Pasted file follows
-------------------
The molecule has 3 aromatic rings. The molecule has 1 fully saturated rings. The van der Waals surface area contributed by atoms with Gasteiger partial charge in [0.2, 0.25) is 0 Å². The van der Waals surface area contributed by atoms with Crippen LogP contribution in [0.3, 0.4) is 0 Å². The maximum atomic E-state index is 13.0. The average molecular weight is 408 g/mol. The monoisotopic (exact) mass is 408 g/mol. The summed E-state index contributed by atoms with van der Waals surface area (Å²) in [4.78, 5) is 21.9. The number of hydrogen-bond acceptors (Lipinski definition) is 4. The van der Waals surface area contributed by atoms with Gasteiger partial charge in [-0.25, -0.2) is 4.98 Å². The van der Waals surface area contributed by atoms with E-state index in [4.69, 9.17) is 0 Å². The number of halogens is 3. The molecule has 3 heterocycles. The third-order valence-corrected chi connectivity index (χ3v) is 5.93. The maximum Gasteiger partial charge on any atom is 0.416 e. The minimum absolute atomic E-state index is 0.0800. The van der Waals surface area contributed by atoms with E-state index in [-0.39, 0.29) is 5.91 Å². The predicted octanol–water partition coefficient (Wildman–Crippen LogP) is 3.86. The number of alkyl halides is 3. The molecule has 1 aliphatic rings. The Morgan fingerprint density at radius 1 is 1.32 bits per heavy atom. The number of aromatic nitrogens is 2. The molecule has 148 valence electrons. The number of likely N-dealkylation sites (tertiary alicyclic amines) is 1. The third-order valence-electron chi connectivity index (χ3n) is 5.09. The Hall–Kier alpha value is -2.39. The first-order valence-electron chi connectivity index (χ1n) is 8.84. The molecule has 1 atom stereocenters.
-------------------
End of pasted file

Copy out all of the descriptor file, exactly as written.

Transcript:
The molecule has 3 aromatic rings. The molecule has 1 fully saturated rings. The van der Waals surface area contributed by atoms with Gasteiger partial charge in [0.2, 0.25) is 0 Å². The van der Waals surface area contributed by atoms with Crippen LogP contribution in [0.3, 0.4) is 0 Å². The maximum atomic E-state index is 13.0. The average molecular weight is 408 g/mol. The monoisotopic (exact) mass is 408 g/mol. The summed E-state index contributed by atoms with van der Waals surface area (Å²) in [4.78, 5) is 21.9. The number of hydrogen-bond acceptors (Lipinski definition) is 4. The van der Waals surface area contributed by atoms with Gasteiger partial charge in [-0.25, -0.2) is 4.98 Å². The van der Waals surface area contributed by atoms with E-state index in [4.69, 9.17) is 0 Å². The number of halogens is 3. The molecule has 3 heterocycles. The third-order valence-corrected chi connectivity index (χ3v) is 5.93. The maximum Gasteiger partial charge on any atom is 0.416 e. The minimum absolute atomic E-state index is 0.0800. The van der Waals surface area contributed by atoms with E-state index in [-0.39, 0.29) is 5.91 Å². The predicted octanol–water partition coefficient (Wildman–Crippen LogP) is 3.86. The number of alkyl halides is 3. The molecule has 1 aliphatic rings. The Morgan fingerprint density at radius 1 is 1.32 bits per heavy atom. The number of aromatic nitrogens is 2. The molecule has 148 valence electrons. The number of likely N-dealkylation sites (tertiary alicyclic amines) is 1. The third-order valence-electron chi connectivity index (χ3n) is 5.09. The Hall–Kier alpha value is -2.39. The first-order valence-electron chi connectivity index (χ1n) is 8.84. The molecule has 1 atom stereocenters.